Posted on Mar 08, 2022
On Thursday last week, Alisher Usmanov (pictured with Vladimir Putin) became the latest oligarch with ties to the Kremlin to see his assets frozen by the British government in response to the invasion of Ukraine. This latest addition brings the total number of Russian entities and individuals sanctioned in the United Kingdom (UK) to 253.
While the UK’s move to tighten the screws on Putin’s oligarchs and their business interests has been increasingly welcomed by the British public, it also came with a dose of home truths. It’s long been an open secret that London has become the destination of choice for wealthy kleptocrats to stash their money without too many questions being asked– earning it the moniker of Londongrad.
Over the years, the inclination to turn a blind eye only allowed the wealth of Russian oligarchs to become further embedded in the capital. So much so that - on the eve of the Ukraine crisis - US diplomats publicly expressed doubts that the UK would be able to wean itself off the money of Putin’s kleptocrats.
Despite these challenges, the UK is making much welcomed progress. Recent changes in legislation that make it easier for the British government to introduce sanctions in line with the US and EU mark a clear ethical shift away from tacit complicity and towards robust action against dirty foreign money.
Keeping bad company.
Extricating the domestic economy from unsavoury individuals and organisations, however, says little about the UK’s willingness to do the same abroad. Until now, the conduct of UK-based firms overseas and their links with notorious dictators has largely evaded scrutiny. However, much like the issue of Russian money, it is an issue that has been hiding in plain sight for too long to continue being unaddressed.
When it comes to foreign ventures, British businesses have a track record of consorting with the wrong type of crowd. For instance, during its longstanding business relationship with the authoritarian Aliyev government in the former Soviet Republic of Azerbaijan, BP repeatedly ignored overt displays of corruption. Alongside Shell, BP has been one of the main Western investors in Russia’s energy sector, making it a key economic partner of Putin’s oligarchical regime.
The big four wrongdoers.
But if dealing with unsavoury dictators is one thing, having a role in facilitating corruption and fraud in their fiefdoms is quite another. When it comes to engaging in such behaviour, the big four accounting firms – all of which are headquartered in London and are not shy to use the British brand to gain respectability – are repeat offenders.
The scandals involving fraudulent or negligent audits – most of which have their roots in corruption and bribery – have become too numerous to count. Last year, for instance, PwC signed off the accounts of Hong Kong based property developer Evergrande just months before its balance sheets revealed $89bn in outstanding debt and $300bn in overall liabilities. Similar scandals have also engulfed other ‘Big Four’ firms: EY was recently caught having signed off on fraudulent accounts during its 10-year audit of Germany’s Wirecard, while Deloitte was embroiled in a 2019 corruption scandal related to the awarding of lucrative contracts in South Africa.
A slew of scandals.
But for sheer magnitude and widespread corporate malpractice, the collapse of $14bn Abraaj, audited by KPMG, arguably takes the biscuit. Prior to the scandal, the Dubai-based private equity firm was seen as a leading example of profit-making through socially responsible investments and counted the likes of the Bill and Melinda Gates foundation and the World Bank’s International Finance Corp. among its marquee investors.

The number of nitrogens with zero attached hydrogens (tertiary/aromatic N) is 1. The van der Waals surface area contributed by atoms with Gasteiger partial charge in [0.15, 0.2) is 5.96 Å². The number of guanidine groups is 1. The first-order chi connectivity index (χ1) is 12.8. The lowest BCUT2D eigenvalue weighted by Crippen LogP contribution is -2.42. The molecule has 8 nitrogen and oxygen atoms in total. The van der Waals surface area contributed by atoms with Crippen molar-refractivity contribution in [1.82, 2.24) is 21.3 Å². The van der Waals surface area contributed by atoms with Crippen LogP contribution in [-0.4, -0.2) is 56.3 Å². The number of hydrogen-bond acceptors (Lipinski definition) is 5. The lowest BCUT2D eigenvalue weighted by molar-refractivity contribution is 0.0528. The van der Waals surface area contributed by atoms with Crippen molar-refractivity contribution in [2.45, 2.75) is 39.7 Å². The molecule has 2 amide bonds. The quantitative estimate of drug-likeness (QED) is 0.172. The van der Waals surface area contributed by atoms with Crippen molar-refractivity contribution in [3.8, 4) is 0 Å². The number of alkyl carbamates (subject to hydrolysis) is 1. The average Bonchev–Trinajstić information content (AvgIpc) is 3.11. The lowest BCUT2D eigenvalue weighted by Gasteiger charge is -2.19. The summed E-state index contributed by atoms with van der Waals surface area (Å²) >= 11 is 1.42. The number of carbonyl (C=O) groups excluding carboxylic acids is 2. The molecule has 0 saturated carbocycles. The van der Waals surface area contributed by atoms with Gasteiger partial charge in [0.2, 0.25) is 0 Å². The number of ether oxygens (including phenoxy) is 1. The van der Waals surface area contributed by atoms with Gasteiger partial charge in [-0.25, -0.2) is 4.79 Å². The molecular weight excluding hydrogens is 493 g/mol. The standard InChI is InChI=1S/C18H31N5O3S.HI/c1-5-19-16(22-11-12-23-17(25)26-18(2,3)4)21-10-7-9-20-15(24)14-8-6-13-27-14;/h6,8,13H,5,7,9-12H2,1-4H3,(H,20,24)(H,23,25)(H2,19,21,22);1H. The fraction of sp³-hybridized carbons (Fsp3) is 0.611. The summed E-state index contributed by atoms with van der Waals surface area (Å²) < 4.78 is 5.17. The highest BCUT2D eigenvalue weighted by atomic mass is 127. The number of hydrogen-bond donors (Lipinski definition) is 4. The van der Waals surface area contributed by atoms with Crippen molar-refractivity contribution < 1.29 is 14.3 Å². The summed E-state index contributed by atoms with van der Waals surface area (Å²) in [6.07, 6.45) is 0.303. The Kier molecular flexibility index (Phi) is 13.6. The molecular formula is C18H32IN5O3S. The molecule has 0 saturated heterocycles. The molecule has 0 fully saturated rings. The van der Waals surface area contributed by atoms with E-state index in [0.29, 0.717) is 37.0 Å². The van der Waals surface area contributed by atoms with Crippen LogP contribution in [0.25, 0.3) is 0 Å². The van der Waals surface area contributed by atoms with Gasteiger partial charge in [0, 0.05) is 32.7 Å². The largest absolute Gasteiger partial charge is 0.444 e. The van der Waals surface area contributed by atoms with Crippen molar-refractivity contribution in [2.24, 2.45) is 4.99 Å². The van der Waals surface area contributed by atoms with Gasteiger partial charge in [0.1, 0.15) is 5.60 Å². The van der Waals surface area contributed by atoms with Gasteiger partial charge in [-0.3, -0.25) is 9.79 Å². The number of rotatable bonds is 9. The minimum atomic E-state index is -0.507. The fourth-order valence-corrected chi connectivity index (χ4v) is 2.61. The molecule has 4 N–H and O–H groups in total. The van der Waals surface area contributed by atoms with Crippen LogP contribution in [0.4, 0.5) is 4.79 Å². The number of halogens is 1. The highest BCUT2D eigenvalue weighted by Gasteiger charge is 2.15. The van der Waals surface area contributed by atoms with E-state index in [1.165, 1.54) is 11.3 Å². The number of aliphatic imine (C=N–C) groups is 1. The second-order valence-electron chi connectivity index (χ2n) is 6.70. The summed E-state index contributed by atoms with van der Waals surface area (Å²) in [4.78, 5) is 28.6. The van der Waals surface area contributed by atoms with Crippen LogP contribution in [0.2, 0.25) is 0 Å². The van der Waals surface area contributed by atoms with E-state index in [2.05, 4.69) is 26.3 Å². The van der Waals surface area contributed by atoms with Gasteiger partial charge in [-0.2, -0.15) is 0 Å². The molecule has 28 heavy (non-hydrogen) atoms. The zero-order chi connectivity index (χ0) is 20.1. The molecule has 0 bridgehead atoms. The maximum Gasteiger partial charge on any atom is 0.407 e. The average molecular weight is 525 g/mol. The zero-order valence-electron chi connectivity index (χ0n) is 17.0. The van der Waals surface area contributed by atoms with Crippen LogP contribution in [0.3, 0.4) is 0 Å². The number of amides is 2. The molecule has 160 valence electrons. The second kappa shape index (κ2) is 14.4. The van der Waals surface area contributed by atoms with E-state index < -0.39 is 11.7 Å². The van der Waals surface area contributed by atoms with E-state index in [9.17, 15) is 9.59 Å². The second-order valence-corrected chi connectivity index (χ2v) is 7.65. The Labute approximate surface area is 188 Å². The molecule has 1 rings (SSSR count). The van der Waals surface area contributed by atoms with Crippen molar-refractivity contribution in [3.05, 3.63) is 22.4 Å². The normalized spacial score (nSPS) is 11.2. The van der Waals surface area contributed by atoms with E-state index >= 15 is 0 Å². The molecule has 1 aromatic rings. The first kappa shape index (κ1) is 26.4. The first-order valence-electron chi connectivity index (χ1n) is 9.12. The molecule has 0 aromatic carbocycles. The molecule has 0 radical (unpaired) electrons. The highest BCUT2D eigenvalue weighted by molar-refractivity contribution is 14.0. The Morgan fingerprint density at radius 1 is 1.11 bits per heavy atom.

After investors caught onto misappropriation within one of Abraaj’s funds, the entire house of cards quickly crumbled—and questions sprang up over how auditor KPMG had failed to uncover the ongoing irregularities, including the most basic fraudulent practices such as transferring of money between funds to cover gaping holes of liquidity.
How is that possible? Well, the presence of a revolving door connecting KPMG Lower Gulf with Abraaj’s senior management certainly would explain the light-touch approach by the UK-incorporated auditor. One of its beneficiaries was Abraaj’s former Chief Financial Officer, Ashish Dave, who became a partner at KPMG before returning once again to the private equity firm.
Taken together, the Big Four’s actions in overseas jurisdictions illustrate a degree of corporate malfeasance, dishonesty and corruption that can no longer be ignored or shrugged off.
Protecting the UK brand.
Adopting a more robust approach to tackling imported dirty money in London while applying loose ethical standards to how British businesses – and especially the Big Four – conduct themselves abroad is therefore likely to become an unsustainable stance, steeped in hypocrisy.
Reigning in the malpractice of the Big Four not dismisses the charge of hypocrisy but also serves another crucial purpose, which is to prevent the devaluation of the British brand. This is especially important now, as the UK government uses all its soft power and reputation to strike trade deals in the services sector.
For Europe, the change of tone on Russian sanctions brings with it short-term optimism about the UK’s resolve to also crack down on the misdeeds of its auditing firms overseas. However, the long-term hope remains that these initial steps indicate a will to definitively shelve the plans to slash standards and regulation in the wake of Brexit. If anything, there is a distinct air of optimism that stringent European-style ethical guidelines on business may soon stage an unexpected comeback in Britain.
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